Passings

To share a recent passing of a member of the Pitt community, Please submit a request to the Pittwire editorial staff. Publicly available obituaries of current and former faculty and staff, students, and alumni will be considered for inclusion in Pittwire Passings.

Vernell A. Lillie

Vernell A. Lillie, a Pitt professor emeritus of Africana Studies who cofounded Pittsburgh's Kuntu Repertory Theatre and served as its artistic director for decades, died on May 11, 2020, her 89th birthday.

Lillie cofounded the award-winning theater company in 1974 and nurtured several generations of African American students and artists. "She was the queen mother of black theater in this city," said Sala Udin, a former city council member, activist and actor.

Bing Liu, a prolific researcher who was studying coronavirus

The University of Pittsburgh is deeply saddened by the tragic death of Bing Liu, a prolific researcher and admired colleague at Pitt. We extend our deepest sympathies to Liu’s family, friends and colleagues during this difficult time.

Members of our School of Medicine describe their former colleague as an outstanding researcher and mentor, and they have pledged to complete Liu’s research “in an effort to pay homage to his scientific excellence." Please see this statement from his colleagues at the Department of Computational and Systems Biology for more about Dr. Liu’s contributions to the field.

Paul H. O'Neill, former treasury secretary, Alcoa giant and Pitt trustee, dies at 84

O'Neill, whose 13-year career at Pittsburgh-based Alcoa Corp. became the stuff of legends after he made zero workplace injuries a company mantra, died April 18, 2020, at his Shadyside home.

Following his retirement as chair of Alcoa, O'Neill served as Treasury secretary under President George W. Bush for 11 months until December 2002. He was a Pitt trustee from 1988 to 1991 and a UPMC trustee from 2003 to 2004.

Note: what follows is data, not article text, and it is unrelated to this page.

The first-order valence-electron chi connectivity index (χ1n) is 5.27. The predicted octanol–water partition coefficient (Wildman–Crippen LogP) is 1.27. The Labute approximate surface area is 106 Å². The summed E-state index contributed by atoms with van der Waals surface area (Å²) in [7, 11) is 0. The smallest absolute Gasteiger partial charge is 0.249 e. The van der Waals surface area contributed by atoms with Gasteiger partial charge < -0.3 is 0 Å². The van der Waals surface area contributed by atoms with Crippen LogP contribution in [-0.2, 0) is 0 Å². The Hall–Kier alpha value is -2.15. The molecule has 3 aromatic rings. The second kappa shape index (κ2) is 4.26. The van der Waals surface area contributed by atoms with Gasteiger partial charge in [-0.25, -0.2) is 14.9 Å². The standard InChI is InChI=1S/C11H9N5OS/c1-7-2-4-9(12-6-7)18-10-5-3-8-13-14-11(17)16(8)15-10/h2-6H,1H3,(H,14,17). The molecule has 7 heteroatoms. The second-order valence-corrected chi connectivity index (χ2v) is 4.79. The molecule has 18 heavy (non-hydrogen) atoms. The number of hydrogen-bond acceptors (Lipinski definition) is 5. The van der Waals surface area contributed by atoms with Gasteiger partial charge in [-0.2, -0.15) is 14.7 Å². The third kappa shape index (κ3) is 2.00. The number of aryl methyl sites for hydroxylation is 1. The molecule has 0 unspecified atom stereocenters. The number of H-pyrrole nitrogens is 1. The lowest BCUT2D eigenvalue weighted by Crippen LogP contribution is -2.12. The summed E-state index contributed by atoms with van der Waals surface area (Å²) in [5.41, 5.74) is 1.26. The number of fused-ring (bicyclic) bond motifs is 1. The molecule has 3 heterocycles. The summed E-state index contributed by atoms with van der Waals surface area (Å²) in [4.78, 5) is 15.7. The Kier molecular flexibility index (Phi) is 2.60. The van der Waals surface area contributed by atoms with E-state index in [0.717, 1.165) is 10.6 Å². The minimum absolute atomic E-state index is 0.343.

Ambridge police chief was also Pitt part-time instructor, retired Pittsburgh officer

Ambridge, Pa. Police Chief Mark J. Romutis, 64, who also served as a part-time instructor of criminal justice in Pitt’s College of General Studies, died April 12, 2020, from complications of COVID-19.

Romutis spent most of his law enforcement career with the Pittsburgh Bureau of Police, where he served in Zone 2 from 1983 until his retirement from the force in 2004. He also worked as Ellwood City’s police chief and as a Beaver County sheriff’s deputy.

Purdue President Emeritus Steven Beering remembered

Pitt alumnus Steven C. Beering, who was president of Purdue University from 1983 to 2000, died on April 6, 2020. He was 87 years old.

Under Beering’s leadership, Purdue expanded its international efforts, grew its liberal arts programs, promoted diversity, greened and beautified the campus, added 20 major buildings and took fundraising to new levels, a Purdue statement said. Beering earned a bachelor's degree summa cum laude from Pitt in 1954 and, under a Mellon Fellowship, went on to finish medical school there in 1958.

Stephen Louis Kondis

Stephen Louis Kondis, a Pitt alumnus and longtime faculty member at the University, died of natural causes on March 24, 2020, at 91.

Kondis graduated from Pitt's School of Dental Medicine in 1953, beginning a dental career that included 34 years of private practice in Munhall, Pa. For more than 40 years, he also served as an assistant professor at the school and on the staff of the Department of Dentistry, South Hills Health System.

Colclaser was chair and associate dean in electrical engineering